The weakest link in security is the human element. This statement gets regularly confirmed, when we are setting up OAuth2 or Open ID Connect at a customer. This blog explains the security issue and how you can overcome it with some very little effort.
In many organizations, there is no automated procedure to perform the necessary Azure AD configurations. So typically, you end up in a conference call where you have to explain the required Azure AD setup to a global administrator, who performs the required steps. App registrations get created, roles are defined and scopes get configured. Then, it’s time for the magical moment: the creation of the client secret.
The client secret gets created through the Azure portal. You have to copy it at the time of creation, otherwise you cannot retrieve back later on. So, what happens mostly? The client id and secret are being transferred to the development team via Microsoft Teams chat, email or SMS. In many cases, these secrets are being copied multiple times on developer machines, in OneNote or Notepad or – if we are lucky – in a password manager. While this might be an acceptable approach for developer workloads, it is an extremely high security risk for acceptance and production. Even more within a cloud environment, where API endpoints are often exposed on public internet.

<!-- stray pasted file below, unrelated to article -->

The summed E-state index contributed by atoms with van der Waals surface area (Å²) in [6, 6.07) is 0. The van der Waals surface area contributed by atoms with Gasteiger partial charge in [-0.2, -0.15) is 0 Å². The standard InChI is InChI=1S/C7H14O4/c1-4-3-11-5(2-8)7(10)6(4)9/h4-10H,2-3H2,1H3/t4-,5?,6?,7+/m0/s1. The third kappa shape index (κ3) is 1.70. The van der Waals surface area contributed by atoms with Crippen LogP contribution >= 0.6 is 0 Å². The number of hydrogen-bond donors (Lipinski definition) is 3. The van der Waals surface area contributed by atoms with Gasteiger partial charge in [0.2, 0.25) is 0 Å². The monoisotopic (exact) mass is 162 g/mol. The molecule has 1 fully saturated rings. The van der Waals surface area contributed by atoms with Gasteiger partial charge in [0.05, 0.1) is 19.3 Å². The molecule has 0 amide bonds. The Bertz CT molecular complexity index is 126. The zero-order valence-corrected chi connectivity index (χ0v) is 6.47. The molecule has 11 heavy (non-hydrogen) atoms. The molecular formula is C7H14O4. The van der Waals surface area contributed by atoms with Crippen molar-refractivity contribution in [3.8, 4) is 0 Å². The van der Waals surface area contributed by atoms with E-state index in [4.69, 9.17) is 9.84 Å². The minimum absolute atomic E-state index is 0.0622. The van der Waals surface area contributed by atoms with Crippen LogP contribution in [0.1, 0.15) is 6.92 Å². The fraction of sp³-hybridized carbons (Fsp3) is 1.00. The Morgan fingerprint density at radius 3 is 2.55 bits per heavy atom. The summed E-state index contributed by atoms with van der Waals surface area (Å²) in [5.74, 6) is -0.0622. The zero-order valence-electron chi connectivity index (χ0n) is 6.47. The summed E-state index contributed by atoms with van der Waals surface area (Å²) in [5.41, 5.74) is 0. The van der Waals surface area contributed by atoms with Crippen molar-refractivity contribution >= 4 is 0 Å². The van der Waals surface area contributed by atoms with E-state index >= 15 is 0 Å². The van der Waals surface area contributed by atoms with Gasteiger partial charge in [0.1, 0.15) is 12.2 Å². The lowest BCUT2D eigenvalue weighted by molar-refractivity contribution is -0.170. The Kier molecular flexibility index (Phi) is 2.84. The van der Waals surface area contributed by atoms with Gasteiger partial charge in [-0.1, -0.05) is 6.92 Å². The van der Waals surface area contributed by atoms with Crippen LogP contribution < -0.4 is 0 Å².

The first solution might be using managed identity. It’s always good to have a look if you can benefit from this password-less security feature, but this is only possible for machine-to-machine communication, where your client resides in Azure.
If managed identity is not an option, we need to securely distribute the client id an secret. Azure Key Vault is the optimal service to store these credentials. The following Azure CLI script automates this process:
#Set variables $appRegistrationClientId = "TODO" $keyVaultName = "TODO" $keyVaultResourceGroupName = "TODO" #Generate client secret $appRegistrationClientSecret= $(az ad sp credential reset --name $appRegistrationClientId --credential-description "clientsecret" --query password -o tsv) #Create Key Vault az keyvault create --name $keyVaultName --resource-group $keyVaultResourceGroupName #Create secret for client id az keyvault secret set --name "client-id" --value $appRegistrationClientId --vault-name $keyVaultName #Create secret for client secret az keyvault secret set --name "client-secret" --value $appRegistrationClientSecret --vault-name $keyVaultName
It automates the generation of the client secret:
It automatically stores the client id and secret into Key Vault:
The client id an secret are now stored in Key Vault! How can you use them? These are the options, in preferred order:
- Use Managed Identity to retrieve the client id + secret and cache them in memory
- Use Service Principal credentials (secret or certificate) to retrieve the client id + secret and cache them in memory
- Integrate with Key Vault during the release process and store the client id + secret in your local config store
One of the weakest links about OAuth2 security, is the way the client id and secret are communicated and handled by the involved parties. This little automation ensures that the client id and secret are stored in a secure and audited location. If we can avoid the human element in security, we should do it.
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